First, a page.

Do YOU look old for your age? Researchers warn you might be more prone to ... trends now
If you look older than your school friends, it might be a reason to worry.
For researchers have now warned that it could be a sign you're more at risk of age-related illness such as osteoporosis, hearing loss and cataracts.
Academics in the Netherlands guessed the age of around 2,700 people aged 50 to 90, based only on pictures of their face, and grilled them on their medical ailments to try to tease out any trends.
Results revealed that participants who looked five years younger than their actual age had better thinking skills.
The study saw an independent panel of 27 people estimate the age of each participant based on pictures of their face. The images show faces based on merging of participants faces. Pictures of people aged 70, on average, were used for both images. But the group on the left was perceived to be 60, while the group on the right were thought to be 80
Look after your eyes
The eyes can be affected by age-related conditions.
Regular eye tests can spot these early, while not smoking, eating lots of fruit and vegetables and wearing sunglasses can keep them protected.
Boost health by eating a balanced diet that is low in saturated fat and packed with fruit, vegetables and wholegrains.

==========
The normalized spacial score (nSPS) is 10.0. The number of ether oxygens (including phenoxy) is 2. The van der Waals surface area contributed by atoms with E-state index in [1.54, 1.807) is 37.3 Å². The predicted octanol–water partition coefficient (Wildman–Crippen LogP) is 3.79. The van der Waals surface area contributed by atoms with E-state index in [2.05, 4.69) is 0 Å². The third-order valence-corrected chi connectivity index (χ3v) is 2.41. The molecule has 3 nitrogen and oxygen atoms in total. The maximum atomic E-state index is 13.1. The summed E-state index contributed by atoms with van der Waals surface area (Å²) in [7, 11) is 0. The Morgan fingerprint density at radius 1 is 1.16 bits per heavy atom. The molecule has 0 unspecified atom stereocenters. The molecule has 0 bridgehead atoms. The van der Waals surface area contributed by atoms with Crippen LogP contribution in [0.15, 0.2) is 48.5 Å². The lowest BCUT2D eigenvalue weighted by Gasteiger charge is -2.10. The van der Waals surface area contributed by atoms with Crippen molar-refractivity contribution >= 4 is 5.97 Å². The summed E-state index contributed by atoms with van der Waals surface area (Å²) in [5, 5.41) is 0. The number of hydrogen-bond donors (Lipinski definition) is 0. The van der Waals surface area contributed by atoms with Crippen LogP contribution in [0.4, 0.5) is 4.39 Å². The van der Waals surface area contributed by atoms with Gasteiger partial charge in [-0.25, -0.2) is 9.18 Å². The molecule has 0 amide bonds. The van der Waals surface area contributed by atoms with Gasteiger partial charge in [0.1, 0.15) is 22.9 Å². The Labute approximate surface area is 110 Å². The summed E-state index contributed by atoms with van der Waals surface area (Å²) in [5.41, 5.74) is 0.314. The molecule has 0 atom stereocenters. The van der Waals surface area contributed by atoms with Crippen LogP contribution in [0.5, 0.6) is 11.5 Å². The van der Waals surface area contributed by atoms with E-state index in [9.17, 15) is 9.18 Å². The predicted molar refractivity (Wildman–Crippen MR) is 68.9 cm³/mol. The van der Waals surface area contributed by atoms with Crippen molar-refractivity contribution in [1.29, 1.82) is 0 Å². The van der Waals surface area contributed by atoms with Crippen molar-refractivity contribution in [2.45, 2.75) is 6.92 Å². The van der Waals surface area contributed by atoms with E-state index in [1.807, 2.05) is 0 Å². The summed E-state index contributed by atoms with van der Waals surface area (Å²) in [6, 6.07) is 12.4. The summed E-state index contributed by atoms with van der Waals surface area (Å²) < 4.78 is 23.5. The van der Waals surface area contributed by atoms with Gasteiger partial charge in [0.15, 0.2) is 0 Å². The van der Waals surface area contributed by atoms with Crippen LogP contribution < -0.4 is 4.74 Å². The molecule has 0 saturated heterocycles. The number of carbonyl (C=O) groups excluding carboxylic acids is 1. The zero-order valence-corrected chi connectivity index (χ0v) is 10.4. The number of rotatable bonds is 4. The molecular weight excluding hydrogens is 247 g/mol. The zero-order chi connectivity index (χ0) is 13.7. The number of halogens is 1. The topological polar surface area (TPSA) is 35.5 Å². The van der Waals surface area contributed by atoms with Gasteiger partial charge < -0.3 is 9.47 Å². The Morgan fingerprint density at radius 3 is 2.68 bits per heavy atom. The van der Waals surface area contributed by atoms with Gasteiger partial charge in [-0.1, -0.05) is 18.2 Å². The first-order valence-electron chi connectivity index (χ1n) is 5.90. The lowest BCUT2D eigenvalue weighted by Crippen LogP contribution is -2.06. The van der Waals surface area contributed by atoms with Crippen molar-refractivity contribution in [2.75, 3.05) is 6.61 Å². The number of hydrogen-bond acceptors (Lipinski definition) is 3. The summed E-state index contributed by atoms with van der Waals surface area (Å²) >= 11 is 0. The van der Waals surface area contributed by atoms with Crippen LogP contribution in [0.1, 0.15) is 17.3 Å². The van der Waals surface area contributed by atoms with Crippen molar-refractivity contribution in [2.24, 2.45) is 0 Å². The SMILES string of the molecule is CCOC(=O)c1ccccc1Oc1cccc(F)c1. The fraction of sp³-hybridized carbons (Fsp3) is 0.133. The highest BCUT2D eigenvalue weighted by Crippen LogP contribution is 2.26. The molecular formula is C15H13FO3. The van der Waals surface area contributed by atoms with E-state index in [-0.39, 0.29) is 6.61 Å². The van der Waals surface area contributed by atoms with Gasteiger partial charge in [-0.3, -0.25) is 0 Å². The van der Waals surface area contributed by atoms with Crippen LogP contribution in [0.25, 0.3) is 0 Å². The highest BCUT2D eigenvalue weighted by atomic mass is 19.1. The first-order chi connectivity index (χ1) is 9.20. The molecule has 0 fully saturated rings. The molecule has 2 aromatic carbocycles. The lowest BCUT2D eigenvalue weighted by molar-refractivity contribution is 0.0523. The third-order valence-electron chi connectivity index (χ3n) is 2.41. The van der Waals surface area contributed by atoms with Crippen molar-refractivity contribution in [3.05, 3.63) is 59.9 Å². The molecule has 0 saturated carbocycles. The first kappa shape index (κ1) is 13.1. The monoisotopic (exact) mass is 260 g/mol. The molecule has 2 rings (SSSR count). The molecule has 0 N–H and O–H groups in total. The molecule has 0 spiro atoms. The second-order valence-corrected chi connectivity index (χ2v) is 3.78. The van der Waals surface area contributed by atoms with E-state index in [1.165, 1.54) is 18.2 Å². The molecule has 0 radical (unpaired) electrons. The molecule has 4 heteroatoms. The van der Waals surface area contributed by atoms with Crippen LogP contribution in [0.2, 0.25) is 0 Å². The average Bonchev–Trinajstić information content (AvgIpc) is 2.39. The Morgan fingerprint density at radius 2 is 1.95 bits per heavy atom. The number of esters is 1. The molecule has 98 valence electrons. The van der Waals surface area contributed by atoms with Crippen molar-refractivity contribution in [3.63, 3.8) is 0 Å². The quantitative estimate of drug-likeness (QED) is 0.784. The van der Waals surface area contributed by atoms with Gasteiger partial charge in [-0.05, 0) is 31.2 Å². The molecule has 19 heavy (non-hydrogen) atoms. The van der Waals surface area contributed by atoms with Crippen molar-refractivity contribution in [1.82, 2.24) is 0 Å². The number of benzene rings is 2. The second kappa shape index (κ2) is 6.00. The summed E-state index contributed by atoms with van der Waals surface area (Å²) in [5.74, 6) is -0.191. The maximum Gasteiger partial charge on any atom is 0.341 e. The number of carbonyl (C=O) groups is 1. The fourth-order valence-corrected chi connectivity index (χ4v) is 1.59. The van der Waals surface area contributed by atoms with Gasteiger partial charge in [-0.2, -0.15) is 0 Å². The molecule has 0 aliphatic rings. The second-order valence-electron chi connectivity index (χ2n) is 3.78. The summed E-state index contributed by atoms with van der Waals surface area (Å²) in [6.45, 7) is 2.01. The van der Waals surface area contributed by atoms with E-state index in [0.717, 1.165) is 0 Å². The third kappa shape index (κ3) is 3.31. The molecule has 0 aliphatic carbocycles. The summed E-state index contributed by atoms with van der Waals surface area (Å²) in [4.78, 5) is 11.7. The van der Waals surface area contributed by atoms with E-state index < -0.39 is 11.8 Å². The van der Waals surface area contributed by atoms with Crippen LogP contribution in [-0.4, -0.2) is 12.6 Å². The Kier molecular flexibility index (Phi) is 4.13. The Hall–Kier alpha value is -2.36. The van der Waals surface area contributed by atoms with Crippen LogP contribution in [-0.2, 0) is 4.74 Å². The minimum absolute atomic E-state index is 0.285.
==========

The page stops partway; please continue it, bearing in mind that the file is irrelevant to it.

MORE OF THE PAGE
Limit alcohol to not exceed 14 units — six pints of beer or 10 small glasses of wine — per week and keep at least two days alcohol-free.
Regular exercise can lower the impact of illnesses such as osteoporosis, diabetes and high blood pressure.
Minimise the time spent sitting down for extended periods by taking regular walks.
They were also up to a quarter less likely to suffer from medical woes, such as cataracts.
'In other words, if you look younger than you are, then the health of your organ systems, body and mind are likely to reflect this,' according to lead author Professor Tamar Nijsten, a dermatologist at Erasmus University Medical Center Rotterdam.
'We specifically investigated the link between looking young and various common age-associated health issues and found that youthful looks are linked with lower measures of systemic ageing.'